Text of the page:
I was away with my two older children who I hope got as much out of the trip as I did. I made a deliberate decision to try not to mother them while we were away. My aim was to allow them to be themselves with my friend; four people enjoying each other’s company and learning from each other along the way. Ian was a truly excellent host and tour guide; he was also a fabulous teacher of alternative culture. The late evenings and early mornings spent at his flat, where he backed up his pedagogy with music or cartoons, were as illuminating as the history of many of the sights he took us to see. Even when our disparate views meant the discussions became uncomfortably heated at times I felt that I was learning.

Berlin is a city packed full of contrasts, history (ancient and modern), vibrancy and colour. As well as being filled with wonder at the more obvious tourist attractions, buildings, and museums, we were offered background knowledge on more quirky sights that would have gone unnoticed without a resident host who had obviously put significant effort into preparing for our visit. Ian coped admirably with our invasion of his flat and his life making us feel welcome and valued throughout.

Having fitted so much into our short time away I now wish to give myself time to consider all that we have seen and done slowly that I may fully process my reactions. Although we visited the Brandenburg Gate and Reichstag I was more moved by the nearby Jewish Memorial. Our lunch outside the Hansa Studio and subsequent discussions about Bowie’s musical development gave me more food for thought than the typical tourist destination Bellevue Palace (official residence of the German President that has no actual living accommodation inside). The stunning architecture of the city is not confined to the surviving older buildings, but the city offers so much in addition to the incredible sights.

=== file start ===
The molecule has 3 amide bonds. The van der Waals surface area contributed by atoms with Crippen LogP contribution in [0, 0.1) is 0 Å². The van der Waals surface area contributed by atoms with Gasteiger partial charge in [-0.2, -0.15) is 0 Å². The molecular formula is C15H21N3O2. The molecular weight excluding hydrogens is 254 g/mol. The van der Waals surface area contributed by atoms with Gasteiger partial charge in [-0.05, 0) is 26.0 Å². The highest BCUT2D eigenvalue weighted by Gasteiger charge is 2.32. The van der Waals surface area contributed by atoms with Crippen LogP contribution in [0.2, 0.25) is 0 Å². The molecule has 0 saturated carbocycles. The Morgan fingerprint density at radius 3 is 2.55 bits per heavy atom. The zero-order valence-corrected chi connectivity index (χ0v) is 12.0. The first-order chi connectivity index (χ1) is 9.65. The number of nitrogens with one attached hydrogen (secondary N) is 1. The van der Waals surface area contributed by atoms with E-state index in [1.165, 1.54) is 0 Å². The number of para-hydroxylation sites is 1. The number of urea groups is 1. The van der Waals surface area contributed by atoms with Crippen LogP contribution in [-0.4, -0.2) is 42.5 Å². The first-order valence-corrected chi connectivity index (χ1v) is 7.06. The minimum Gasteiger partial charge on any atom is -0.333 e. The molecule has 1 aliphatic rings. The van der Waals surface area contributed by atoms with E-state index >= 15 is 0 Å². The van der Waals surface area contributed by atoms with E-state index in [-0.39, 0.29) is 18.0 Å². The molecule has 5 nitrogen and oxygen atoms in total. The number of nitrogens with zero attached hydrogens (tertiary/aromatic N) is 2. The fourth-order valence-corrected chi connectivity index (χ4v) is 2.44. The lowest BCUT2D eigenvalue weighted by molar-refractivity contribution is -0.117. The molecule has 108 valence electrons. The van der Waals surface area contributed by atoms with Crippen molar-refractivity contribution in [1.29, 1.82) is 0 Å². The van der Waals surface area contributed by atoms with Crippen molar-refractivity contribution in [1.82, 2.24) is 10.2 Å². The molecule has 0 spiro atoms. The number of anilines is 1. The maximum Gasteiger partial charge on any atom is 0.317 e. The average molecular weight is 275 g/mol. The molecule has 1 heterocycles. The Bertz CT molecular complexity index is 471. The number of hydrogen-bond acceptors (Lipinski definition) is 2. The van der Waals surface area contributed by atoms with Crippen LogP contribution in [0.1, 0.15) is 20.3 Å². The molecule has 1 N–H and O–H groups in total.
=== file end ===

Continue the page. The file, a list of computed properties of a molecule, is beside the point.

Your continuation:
We spent two full days travelling around the city being tourists plus one challenging and thought provoking day at Sachsenhausen concentration camp. I felt it was important to take my children here, but the discussions the place provoked between Ian and I probably brought our views of current government practice closer than I thought possible. It is not a place one can visit and forget.

The remaining days of our time away were spent preparing for and travelling, with much waiting around as seems necessary these days when trying to get from one place to another by public transport. The many train journeys we took allowed us to view the more ordinary aspects of the city so were not wasted. We also ate out a great deal, trying to find a restaurant or cafe that offered cuisine from a different country or culture each time. I was grateful that such activity costs much less in Berlin than it would here at home.

I am immensely grateful that Ian offered us the opportunity to get under the skin of a city that, as he put it, grows on you. Although our visit was necessarily short, the time was used with maximum efficiency without feeling rushed. I do not normally warm to city life preferring the peace and space of rural locations. I think that Berlin could well prove to be an exception.